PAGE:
Tuesday, June 15, 2010

The Lost Books of the Odyssey discussion

The Lost Books of the Odyssey by Zachary Mason
Farrar, Straus and Giroux, 240 pages, $24.00
ISBN: 9780374192150

Steven Riddle at A Momentary Taste of Being gave this book a high recommendation and since I re-read The Odyssey lately (or so it seems to me) I thought I would check this book out from the library when it became available. I’m glad I did.

The Lost Books of the Odyssey purports to be just as the name implies—books or fragments that did not make it into the final version of The Odyssey. A chapter may have one item changed and the reader sees the cascading effect emanating from that change. Or the chapter may be told from the perspective of a different character in the epic, with or without changes. Or it may be a complete re-imagining of what “really” took place and how the epic we now read came into being. The scope isn’t limited to The Odyssey since many scenes from The Iliad and other mythic tales are included, but they usually come back to how the alternate version impacts Odysseus.

Like Mr. Riddle, I resisted the book at first. My wife asked, when I was starting the second chapter, what I was reading. “Einstein’s Dreams meets Homer,” was the easiest way for me to describe it (although I could have just as easily said Borges or Gaiman). Which it is, but at the same time it is so much more. Following what was common and contradictory between the different scenarios intrigued me and I, like Mr. Riddle, was won over by the sheer cleverness of the scenarios. My favorite chapter was The Iliad of Odysseus, a re-imagining of the Trojan War if Odysseus was a reluctant leader and warrior, yearning rather to be a bard. He gets his wish after taking matters into his own hands regarding Helen and sets the deciding conflict into motion. After performing as a bard for ten years around the Mediterranean, shaping the stories that became The Odyssey (becoming Homer in a sense), he returns home to Ithaca and enjoys hearing other bards sing of his alleged exploits. While these stories mock what really occurred, Odysseus rationalizes “What good is the truth when those who were there are dead or scattered?”, completely undermining the concept of kleos.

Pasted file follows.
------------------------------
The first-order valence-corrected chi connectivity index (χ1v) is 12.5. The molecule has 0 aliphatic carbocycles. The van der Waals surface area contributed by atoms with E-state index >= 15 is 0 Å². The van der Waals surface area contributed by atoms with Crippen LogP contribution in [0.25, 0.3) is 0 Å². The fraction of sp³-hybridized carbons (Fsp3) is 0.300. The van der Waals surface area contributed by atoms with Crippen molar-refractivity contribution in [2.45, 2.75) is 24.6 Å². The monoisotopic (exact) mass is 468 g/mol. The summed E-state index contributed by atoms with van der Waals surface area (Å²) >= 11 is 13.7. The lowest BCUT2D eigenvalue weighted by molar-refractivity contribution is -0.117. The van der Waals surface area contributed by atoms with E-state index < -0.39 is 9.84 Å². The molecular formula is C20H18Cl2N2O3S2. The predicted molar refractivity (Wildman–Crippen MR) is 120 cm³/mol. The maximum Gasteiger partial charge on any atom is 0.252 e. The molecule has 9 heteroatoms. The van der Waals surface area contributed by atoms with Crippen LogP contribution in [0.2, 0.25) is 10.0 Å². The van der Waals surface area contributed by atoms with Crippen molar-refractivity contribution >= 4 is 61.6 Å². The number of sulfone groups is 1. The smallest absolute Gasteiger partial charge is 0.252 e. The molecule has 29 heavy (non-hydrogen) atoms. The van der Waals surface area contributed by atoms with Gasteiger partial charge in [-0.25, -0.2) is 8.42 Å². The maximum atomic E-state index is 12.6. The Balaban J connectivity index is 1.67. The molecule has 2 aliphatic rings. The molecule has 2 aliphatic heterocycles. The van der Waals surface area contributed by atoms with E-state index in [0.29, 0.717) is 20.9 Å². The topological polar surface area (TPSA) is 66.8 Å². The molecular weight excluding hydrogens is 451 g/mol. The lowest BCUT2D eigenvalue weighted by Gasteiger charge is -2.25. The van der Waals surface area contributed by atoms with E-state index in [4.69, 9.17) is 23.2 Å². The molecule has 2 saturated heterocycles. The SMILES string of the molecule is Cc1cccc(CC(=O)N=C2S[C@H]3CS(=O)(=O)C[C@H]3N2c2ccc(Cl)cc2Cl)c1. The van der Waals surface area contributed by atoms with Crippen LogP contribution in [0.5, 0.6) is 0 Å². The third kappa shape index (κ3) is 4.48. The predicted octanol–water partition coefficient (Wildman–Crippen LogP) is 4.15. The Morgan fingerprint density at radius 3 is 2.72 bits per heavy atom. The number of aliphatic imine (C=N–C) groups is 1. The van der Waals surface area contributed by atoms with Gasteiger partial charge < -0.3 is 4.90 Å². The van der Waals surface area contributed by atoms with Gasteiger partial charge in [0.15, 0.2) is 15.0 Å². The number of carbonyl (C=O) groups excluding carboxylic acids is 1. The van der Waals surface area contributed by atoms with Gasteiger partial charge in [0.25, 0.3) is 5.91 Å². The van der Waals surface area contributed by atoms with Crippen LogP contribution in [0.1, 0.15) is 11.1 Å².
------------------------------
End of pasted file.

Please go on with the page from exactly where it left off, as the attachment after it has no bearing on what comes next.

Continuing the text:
Zachary Mason, a computer scientist and mathematician here in Silicon Valley, has created alternate worlds where “Every event is the cause of myriad effects”. While written in prose, the economy of language and descriptive vocabulary can make the chapters feel like poetry at times. As Mr. Riddle points out, you can read this as deeply or lightly as you like, either way will provide much enjoyment.

For some quotes from the appendix of the first version of the book (the current publication by FSG could be called version 2.0), see the Math Fiction Site. Most reviews of the book, such as this one contain a history of the odyssey of the book’s publication. Whichever version is available to you, I recommend it.

Update: For a more detailed look at the book, see the review by biblioklept.

Update (5 Nov 2012): For more on the novel, different versions of the book, and excised chapters in the FS&G version read A Liar's Yarn: Storytelling in the Lost Books of the Odyssey by Yasuko Taoka. Highly recommended.

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